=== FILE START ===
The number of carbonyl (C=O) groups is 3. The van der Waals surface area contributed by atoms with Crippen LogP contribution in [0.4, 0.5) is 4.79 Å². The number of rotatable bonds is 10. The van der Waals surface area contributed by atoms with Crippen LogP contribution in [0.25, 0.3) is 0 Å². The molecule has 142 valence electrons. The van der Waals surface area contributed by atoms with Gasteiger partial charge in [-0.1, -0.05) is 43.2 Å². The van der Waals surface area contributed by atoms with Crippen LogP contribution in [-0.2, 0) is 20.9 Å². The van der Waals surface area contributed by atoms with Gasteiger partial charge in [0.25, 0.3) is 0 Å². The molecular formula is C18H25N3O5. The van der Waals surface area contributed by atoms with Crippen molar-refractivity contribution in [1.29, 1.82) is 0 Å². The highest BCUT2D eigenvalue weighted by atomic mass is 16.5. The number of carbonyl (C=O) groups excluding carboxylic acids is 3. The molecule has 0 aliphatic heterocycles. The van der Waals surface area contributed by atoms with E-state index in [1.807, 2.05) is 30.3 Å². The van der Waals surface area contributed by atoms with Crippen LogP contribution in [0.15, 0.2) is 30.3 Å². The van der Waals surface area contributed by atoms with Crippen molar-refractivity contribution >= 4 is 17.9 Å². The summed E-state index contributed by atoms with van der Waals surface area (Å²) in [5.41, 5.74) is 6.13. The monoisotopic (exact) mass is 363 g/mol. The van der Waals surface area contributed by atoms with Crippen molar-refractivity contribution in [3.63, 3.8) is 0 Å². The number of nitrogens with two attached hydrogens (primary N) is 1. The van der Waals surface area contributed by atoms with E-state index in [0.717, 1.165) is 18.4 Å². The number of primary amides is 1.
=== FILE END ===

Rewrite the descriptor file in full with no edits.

The number of carbonyl (C=O) groups is 3. The van der Waals surface area contributed by atoms with Crippen LogP contribution in [0.4, 0.5) is 4.79 Å². The number of rotatable bonds is 10. The van der Waals surface area contributed by atoms with Crippen LogP contribution in [0.25, 0.3) is 0 Å². The molecule has 142 valence electrons. The van der Waals surface area contributed by atoms with Gasteiger partial charge in [-0.1, -0.05) is 43.2 Å². The van der Waals surface area contributed by atoms with Crippen LogP contribution in [-0.2, 0) is 20.9 Å². The van der Waals surface area contributed by atoms with Gasteiger partial charge in [0.25, 0.3) is 0 Å². The molecular formula is C18H25N3O5. The van der Waals surface area contributed by atoms with Crippen molar-refractivity contribution in [1.29, 1.82) is 0 Å². The highest BCUT2D eigenvalue weighted by atomic mass is 16.5. The number of carbonyl (C=O) groups excluding carboxylic acids is 3. The molecule has 0 aliphatic heterocycles. The van der Waals surface area contributed by atoms with E-state index in [1.807, 2.05) is 30.3 Å². The van der Waals surface area contributed by atoms with Crippen LogP contribution in [0.15, 0.2) is 30.3 Å². The van der Waals surface area contributed by atoms with Crippen molar-refractivity contribution >= 4 is 17.9 Å². The summed E-state index contributed by atoms with van der Waals surface area (Å²) in [5.41, 5.74) is 6.13. The monoisotopic (exact) mass is 363 g/mol. The van der Waals surface area contributed by atoms with Crippen molar-refractivity contribution in [3.63, 3.8) is 0 Å². The number of nitrogens with two attached hydrogens (primary N) is 1. The van der Waals surface area contributed by atoms with E-state index in [0.717, 1.165) is 18.4 Å². The number of primary amides is 1.